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...two travellers in search of the world's wildlife

18 May 2013

The local food problem

16th May 2013

Relaxing final day exploring Dubrovnik old town at leisure, dodging rain showers. Just like in France, the weather is hinting that it’s time to go home.

When I travel anywhere in the world I like to try local food. Not just sample specialities, I mean that I prefer to eat my dinners where the local people eat. Every part of the world has its own cuisine and it is usually simple and delicious.

The trouble is, we like to tour. We like to pack a lot into our holidays, see a lot of different places. This week, for example, we have typically ended every day in a tourist destination – Dubrovnik, Kotor, Trogir, Ljubljana, Dubrovnik. Unless you have time to stay and explore a while, it is bloody hard to find local food in a tourist spot.

Dubrovnik is typical. We had a lovely lunch today: squid ink risotto, then some delicious fried fish with vegetables on the side. You’ll find exactly the same menu in almost every non-pizza restaurant in Dubrovnik old town (we looked) and the only difference will be just how nicely it’s cooked. This was probably one of the best. But I bet you a million dollars that very few Croats eat a simple pan-fried fillet of fish with veg accompaniment very often.

Guidebooks are almost no help. We picked a place in Ljubljana because our Rough Guide told us that locals enjoy eating here. Of the four tables dining, all four were tourists. The same was true of the place we ate in Dubrovnik on our very first night, another spot the guidebook said was beloved of locals. And the place in Split, too. In fact this happens so often that you’d think I’d learn: every holiday we aim for a place the guidebook claims is enjoyed by locals only to find that it is filled by tourists.

Question: how many years after a guidebook claims a restaurant is beloved of locals does it take before every single customer is a tourist?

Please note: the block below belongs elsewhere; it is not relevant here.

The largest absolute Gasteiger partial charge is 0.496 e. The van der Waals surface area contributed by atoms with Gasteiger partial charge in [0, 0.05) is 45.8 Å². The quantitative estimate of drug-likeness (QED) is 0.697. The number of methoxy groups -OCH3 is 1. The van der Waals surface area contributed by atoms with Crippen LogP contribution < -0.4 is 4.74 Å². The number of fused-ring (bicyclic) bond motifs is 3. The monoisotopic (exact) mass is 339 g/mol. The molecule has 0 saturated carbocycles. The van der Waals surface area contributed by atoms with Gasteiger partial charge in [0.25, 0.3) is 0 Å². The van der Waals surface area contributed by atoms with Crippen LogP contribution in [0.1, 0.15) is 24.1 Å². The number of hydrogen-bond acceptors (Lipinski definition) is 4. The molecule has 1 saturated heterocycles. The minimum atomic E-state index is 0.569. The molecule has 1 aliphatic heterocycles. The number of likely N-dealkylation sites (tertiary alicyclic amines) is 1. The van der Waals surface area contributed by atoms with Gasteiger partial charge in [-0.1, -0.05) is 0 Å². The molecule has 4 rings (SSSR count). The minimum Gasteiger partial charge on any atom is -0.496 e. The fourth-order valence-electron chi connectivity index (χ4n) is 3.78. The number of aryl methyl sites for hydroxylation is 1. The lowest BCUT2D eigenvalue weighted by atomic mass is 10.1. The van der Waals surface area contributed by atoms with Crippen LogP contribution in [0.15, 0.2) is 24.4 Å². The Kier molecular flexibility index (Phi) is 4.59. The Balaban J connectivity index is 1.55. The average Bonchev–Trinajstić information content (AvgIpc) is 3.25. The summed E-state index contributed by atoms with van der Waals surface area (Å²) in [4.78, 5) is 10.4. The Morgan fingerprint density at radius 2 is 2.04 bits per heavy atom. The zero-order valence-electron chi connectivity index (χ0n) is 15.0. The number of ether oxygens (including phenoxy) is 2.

So, I’ve learned. If I want to enjoy proper local cuisine, as we did on our trip around the world, I’ve got to slow down and create an itinerary that involves staying a while in one area and exploring outside tourist destinations. If I want a touring holiday, I should just eat wherever I fancy and not care whether the restaurants are all cheerfully catering for tourists or not.

Our holiday to the Balkans was great: seven packed days, six UNESCO World Heritage sites, one truly splendid dinner, and a little bit of warmth and sunlight that I’m already missing back in damp Ludlow!

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3 Responses to “The local food problem”

  1. James and Giulia says:

    Hi Matthew and Maureen,

    We live in Singapore and, like you, we also love otters. We stumbled across your fantastic blog a few months ago and it has given us many ideas for planning our own trips to visit otters around the world. However, it makes us very sad that you no longer update this wonderful website. Please write more about otters!

    All best,

    James and Giulia

    Ps. We have even played the otter games and quizzes on your other otter website. 🙂

    • shortclaws says:

      Hi James and Giulia!

      You live in Singapore? Lucky you! It was definitely one of our top-three favourite cities on our trip around the world.

      We do still update this website, but since we are not travelling we only update it when we go on trips. So the next update will be: Costa Rica, this winter, where we have a chance of seeing Neotropical River Otters if we are very lucky!

      One day when we have saved up enough money (again!) we will go travelling around the world again, and then there will be lots more to write. But in the UK although there are otters it is actually terribly difficult to see them because they are almost entirely nocturnal and rare anyway. We have seen only two wild otters in England, and we have been looking for them for nearly 20 years!!!

      Oh dear… but we really must update our other otter website. That is totally out-of-date now. Oops! Life is always busy, of course.

      All the best wishes

      Matthew & Maureen

  2. dee says:

    Actually in Croatia, in the coastal area, people do eat a lot of fish combined with vegetable like Swiss chord, as much as it maybe seams weird 🙂

    But, I see what’s your point, it’s really hard to find genuine local place anywhere in the world without getting to know locals, which can be hard in short time.

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